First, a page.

1. Inorganic trace minerals, namely oxides and sulfates, are the most common, with oxides having about half the bioavailability of sulfates, except in the case of copper and zinc.  These would be seen on a feed tag as “zinc oxide” or “copper sulfate”. 
  2. Organic* trace minerals, namely “chelates” and “complexes”, are two forms of minerals that are gaining popularity in horse feeds due to their increased digestibility. 
    1. Chelates are a mineral molecule tied to a string of general amino acids. These are seen on feed tags as “zinc amino acide chelate”.
    2. Complexes (the more bioavailable of the two) are minerals tied to a specific amino acid that is known to assist in the availability.  These are seen on feed tags as “zinc methionine complex”. 

Premium horse feeds often contain one of the two forms of organic trace minerals, as they are the more bioavailable forms. They are generally used in combination with the inorganic forms to acheive the desired level, without skyrocketing the price of the feed.

For more information on trace minerals in horse feed, visit ZinPro’s website – ZinPro is a key supplier of trace minerals in the feed industry.

*Please note that “organic” is not referencing certified organic products like you would purchase at a grocery store – instead it is a scientific reference to the chemical makeup of the mineral.

Minerals in Horse Feeds

There are a variety of minerals that are important in horse nutrition.  As we learned in previous blog posts, it is important not to put too great of an emphasis on any one particular mineral, although some do require greater supplementation than others.  For example, rarely will iron or iodine be seen listed in the guaranteed analysis on a horse feed tag, but most all commercially prepared feeds will have guaranteed levels of copper and zinc.  The reason for this is that some nutrients are naturally present in most forages, but others are often not present in high enough levels to fulfill the needs of today’s horse – a horse with the demands of performance placed on it. 

Also, it is important to note that when looking at a feed tag, just because a particular mineral is not listed on the guaranteed analysis, that does not mean that it is not present in the feed.  Many minerals are naturally occurring in the ingredients used to produce the feed, and in some cases does not need to be supplemented on top of the other ingredients.

Below is a quick guide to some of the basic minerals and what their function is in the horse:

Magnesium is necessary to reduce stress and irritability. Although rare, deficiency may occur in horses on high grain diets or animals in high-stress situations. If deficient, horses are high-strung, and jumpy. Rations with significant forage generally have no problem with magnesium deficiency.  Grass tetany as seen in cattle is not an issue in horses, as horses absorb magnesium much more efficiently than cattle do.  Toxicities are not generally seen in horses.

Potassium has a major function in muscle activity, and acid-base balance. It may be deficient in horses on high-grain diets. Deficiency symptoms may be reduced intakes, muscle weakness, diarrhea, and a slow-down in growth. Forage is important to prevent potassium deficiency. Toxicity is not generally an issue if adequate water is provided, as excesses are excreted in the urine.

  • Potassium has gained most of its notoriety with the onset of HYPP in the quarter horse world. Feeding elevated levels of potassium can induce an attack in an HYPP-positive horse. Total dietary potassium in a HYPP-positive horse should be kept to less than 1%.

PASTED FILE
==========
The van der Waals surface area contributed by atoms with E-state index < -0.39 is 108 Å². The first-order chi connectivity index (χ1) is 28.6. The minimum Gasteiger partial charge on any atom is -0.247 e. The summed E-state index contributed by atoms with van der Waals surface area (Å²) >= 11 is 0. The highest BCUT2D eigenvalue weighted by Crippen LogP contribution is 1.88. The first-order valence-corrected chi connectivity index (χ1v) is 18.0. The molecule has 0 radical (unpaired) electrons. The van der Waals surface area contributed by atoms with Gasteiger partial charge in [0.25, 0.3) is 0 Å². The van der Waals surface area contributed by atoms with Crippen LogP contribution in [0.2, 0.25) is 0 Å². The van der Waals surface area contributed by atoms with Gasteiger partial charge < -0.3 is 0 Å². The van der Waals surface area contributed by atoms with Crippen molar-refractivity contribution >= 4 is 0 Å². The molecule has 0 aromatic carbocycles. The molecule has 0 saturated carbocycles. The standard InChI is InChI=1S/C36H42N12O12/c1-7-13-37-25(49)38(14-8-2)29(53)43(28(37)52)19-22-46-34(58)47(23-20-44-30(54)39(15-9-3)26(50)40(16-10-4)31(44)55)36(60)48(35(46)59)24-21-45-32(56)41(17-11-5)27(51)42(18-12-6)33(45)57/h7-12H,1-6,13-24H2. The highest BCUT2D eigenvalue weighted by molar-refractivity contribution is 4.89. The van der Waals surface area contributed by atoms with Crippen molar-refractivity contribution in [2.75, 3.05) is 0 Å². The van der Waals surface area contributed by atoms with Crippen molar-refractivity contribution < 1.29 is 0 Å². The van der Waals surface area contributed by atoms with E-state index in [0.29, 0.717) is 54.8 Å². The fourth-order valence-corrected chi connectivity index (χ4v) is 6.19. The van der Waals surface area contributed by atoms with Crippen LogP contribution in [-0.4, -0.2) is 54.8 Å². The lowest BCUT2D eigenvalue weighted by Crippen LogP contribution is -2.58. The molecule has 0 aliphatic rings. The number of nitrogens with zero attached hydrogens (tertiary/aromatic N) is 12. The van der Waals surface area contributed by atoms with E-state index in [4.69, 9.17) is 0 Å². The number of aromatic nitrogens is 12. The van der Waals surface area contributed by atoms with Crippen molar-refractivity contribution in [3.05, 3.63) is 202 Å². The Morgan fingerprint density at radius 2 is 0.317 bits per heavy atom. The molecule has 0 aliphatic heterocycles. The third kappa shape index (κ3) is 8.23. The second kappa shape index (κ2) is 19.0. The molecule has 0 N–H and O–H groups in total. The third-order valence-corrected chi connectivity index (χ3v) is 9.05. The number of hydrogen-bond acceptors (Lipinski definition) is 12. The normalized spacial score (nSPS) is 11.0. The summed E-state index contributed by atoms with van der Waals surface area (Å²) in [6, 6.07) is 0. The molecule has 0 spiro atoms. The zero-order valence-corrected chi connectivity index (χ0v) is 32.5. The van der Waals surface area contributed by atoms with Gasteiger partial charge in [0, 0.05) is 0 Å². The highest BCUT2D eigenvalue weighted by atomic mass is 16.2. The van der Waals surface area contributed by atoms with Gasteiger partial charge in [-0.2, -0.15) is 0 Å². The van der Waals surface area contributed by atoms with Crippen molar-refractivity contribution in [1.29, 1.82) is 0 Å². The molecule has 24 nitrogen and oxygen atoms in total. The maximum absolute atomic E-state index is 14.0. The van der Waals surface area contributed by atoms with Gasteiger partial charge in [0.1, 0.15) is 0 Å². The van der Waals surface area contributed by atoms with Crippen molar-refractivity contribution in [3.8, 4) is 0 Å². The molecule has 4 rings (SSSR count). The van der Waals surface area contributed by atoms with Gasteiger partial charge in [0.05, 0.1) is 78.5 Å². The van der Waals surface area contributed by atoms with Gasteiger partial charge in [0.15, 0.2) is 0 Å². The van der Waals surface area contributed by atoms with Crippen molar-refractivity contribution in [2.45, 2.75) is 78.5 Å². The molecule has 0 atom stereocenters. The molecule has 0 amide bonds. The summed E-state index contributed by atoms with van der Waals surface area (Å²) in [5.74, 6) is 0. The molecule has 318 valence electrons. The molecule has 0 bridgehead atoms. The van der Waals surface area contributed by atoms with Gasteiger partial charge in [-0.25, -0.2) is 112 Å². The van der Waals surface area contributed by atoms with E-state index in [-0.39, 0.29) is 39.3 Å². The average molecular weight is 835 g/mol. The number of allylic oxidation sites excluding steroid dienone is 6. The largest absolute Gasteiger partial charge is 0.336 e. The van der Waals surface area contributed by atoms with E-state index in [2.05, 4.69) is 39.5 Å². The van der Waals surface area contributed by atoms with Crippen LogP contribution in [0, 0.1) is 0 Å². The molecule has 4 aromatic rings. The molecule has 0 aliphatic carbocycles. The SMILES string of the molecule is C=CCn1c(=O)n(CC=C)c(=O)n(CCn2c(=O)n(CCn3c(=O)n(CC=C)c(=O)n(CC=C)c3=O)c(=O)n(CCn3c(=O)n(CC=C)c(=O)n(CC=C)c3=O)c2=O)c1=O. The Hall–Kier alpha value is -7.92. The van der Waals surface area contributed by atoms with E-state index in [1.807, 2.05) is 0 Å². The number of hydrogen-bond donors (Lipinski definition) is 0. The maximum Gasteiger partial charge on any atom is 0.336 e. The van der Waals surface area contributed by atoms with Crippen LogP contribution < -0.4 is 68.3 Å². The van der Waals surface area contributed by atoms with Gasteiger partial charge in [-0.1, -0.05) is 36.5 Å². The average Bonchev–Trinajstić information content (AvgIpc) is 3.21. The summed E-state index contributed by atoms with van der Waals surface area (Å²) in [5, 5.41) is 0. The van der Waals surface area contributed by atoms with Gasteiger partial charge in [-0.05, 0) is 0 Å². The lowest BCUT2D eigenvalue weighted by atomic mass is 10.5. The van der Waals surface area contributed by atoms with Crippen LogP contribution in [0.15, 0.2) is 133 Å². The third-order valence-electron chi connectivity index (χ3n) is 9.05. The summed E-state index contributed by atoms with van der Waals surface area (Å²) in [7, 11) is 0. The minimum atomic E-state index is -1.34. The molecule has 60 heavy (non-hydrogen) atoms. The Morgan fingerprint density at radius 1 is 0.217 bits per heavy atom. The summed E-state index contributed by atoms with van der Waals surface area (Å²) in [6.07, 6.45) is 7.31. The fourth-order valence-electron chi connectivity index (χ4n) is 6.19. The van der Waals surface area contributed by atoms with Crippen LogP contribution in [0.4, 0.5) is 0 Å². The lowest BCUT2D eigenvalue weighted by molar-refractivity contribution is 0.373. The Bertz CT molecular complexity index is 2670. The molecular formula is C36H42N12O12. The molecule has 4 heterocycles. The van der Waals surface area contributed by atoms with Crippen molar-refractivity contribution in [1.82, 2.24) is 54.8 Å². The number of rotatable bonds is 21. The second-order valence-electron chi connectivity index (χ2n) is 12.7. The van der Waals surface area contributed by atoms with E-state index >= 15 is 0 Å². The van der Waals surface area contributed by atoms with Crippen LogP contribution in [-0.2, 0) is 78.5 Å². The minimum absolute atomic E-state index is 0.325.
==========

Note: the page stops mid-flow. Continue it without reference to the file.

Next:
Cobalt is necessary for synthesis of vitamin B12 in the intestinal tract. However, the requirement is very low.

Copper is necessary for hemoglobin formation, along with iron and vitamin B12. Anemia and abnormal bone development in foals may be symptoms of deficiency. Often deficiencies occur in suckling foals, as the mare’s milk has very low levels of copper.  Care should be taken with pregnant mares to feed a diet sufficient in copper during the last 3-4 months of gestation, when the unborn foal is laying down stores of copper in it’s liver to get through the nursing period without problems. Copper levels are also of great interest in developmental orthopedic diseases.  Toxicity is very rare in horses, and deficiencies in mature horses are also not seen often.

Iodine is needed to make thyroxin, which controls the ratio of body metabolism. When iodine is deficient, foals may be born dead. Mares may be unable to nurse or have higher than normal naval ill when iodine is deficient.  Both toxicity and deficiency lead to hyperthyroidism, due to the fact that a toxicity impairs/inhibits release of thyroid hormones, while a deficiency doesn’t allow for sufficient hormone production.

Iron is necessary for the formation of hemoglobin, which enables the blood to carry oxygen. Iron deficiency anemia is a deficiency symptom. Horses under the heavy stress of racing or showing may develop deficiency symptoms, as well as horses with chronic blood loss from parasite damage.  Symptoms of toxicity can include depression, diarrhea, or increased susceptibility to bacterial infections.

Manganese is essential for bone formation, growth and reproduction. Manganese deficiency symptoms may be poor growth, lameness or bowing of legs, as well as reproductive dysfunction. Most feedstuffs are rich in manganese. 

Selenium is associated with white muscle disease and the death of foals. Deficient animals have muscle disorders, such as tying-up. However, greater than 5 ppm selenium in the ration may be toxic to the horse.  Feed companies are not allowed to supplement selenium at a rate that would give more than 0.3 ppm in the total daily intake when fed as directed.  Should be fed with Vitamin E, as they work together in the body.

Zinc gives gloss or “bloom” to hair coat and is needed for protein synthesis and metabolism.  Needs to be kept in ratio with copper, with the ideal ratio being between 1:3 and 1:4 copper to zinc.  Zinc is also being heavily looked at in relation to the occurrence of developmental orthopedic diseases.